In a World Cup full of fantastically memorable moments and relatively little controversy, one man, and one incident in particular dominate all the headlines and conversation around the world.
The man involved, of course is 27-year-old Uruguayan, Luis Suarez. During Uruguay’s final group D clash against Italy, Suarez allegedly bit Italian defender Giorgio Chiellini. The incident which was captured by over a dozen camera angles, has subsequently been seen by millions of spectators around the globe.
In the aftermath of the infamous ‘bite’ Suarez has received a hefty ban from FIFA’s disciplinary panel. The ban handed to Suarez means he will not be available for Uruguay in their next nine internationals, and in addition to this, Suarez is banned from all football related activities for four months, which will consequently affect his start to the Premier League season with Liverpool FC.
Despite debate over the Uruguayan’s future with Liverpool, transfers to other top European clubs or even the possible additional disciplinary action he may face; a discussion which has not received much publicity, is that of ‘what impact seeing such a popular and well known role model commit such an offence, will have on young people, and followers of the beautiful game?’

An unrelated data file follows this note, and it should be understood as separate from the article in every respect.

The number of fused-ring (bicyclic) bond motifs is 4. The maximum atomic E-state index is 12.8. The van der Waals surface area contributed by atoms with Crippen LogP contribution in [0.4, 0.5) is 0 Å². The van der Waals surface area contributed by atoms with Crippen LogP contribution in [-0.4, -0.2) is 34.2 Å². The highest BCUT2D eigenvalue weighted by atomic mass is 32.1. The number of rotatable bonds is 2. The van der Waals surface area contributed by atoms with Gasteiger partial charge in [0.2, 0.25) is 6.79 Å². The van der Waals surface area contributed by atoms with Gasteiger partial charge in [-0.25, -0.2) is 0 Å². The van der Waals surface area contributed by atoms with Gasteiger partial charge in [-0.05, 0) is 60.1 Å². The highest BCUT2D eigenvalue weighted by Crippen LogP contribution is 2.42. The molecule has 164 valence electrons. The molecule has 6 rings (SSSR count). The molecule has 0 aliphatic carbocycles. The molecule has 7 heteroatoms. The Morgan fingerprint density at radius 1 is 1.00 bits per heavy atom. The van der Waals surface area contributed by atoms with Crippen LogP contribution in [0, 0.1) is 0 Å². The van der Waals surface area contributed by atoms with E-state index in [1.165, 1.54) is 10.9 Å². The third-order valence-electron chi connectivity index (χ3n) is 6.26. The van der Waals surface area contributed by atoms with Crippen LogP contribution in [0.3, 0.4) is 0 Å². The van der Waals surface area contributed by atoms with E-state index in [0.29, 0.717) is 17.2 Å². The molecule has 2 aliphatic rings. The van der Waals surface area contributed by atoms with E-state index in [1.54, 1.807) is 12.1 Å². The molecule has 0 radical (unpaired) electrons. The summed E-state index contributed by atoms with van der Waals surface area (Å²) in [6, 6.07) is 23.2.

Role models in sport play a massive part in young people’s lives today, and someone who knows this only too well is founder and spokesperson for a company who aims to help educate and inspire young people in the community through sport, Tyrell Simpson.
Simpson’s company SAAAB Through Sport (Safeguarding Against Aggressive Anti-social Behaviour), is a community-based company which works with local youngsters promoting good practice and encouraging proactive responses to supporting children to manage their own behaviour.
In an exclusive interview with Tyrell Simpson for givemesport.com, we have opened up the debate from the perspective of those who are working at grass roots level to promote positive behaviours in youngsters and the impacts, negative or positive, role models have on the youth of today.
When asked for his view on the Luis Suarez ‘biting’ incident Simpson stated: “My first thought was, what has he done? Again. I also thought, what is going to happen to him now and I thought of the consequences.”
Simpson added: “The bite was clear to see on Chiellini’s shoulder, and Suarez had no way of denying this, the video evidence was clear for all to see”
What impact does Simpson think an incident like this have, on him as a coach/leader of young people, and the young people he works with?
“I always think of these incidents from a company point of view, and how this affects the job we are trying to do," he said. "We aim to deter young people from crime, anti-social behaviour and these sorts of things and as a role model Suarez’s actions can’t be justified.”
He added: “The young people we work with, watch football, the World Cup and Match of the Day and look up to footballers like Luis Suarez. When young people see these types of behaviours they follow it, act them out and feel that they are acceptable, just as they do with the skills and celebrations they see.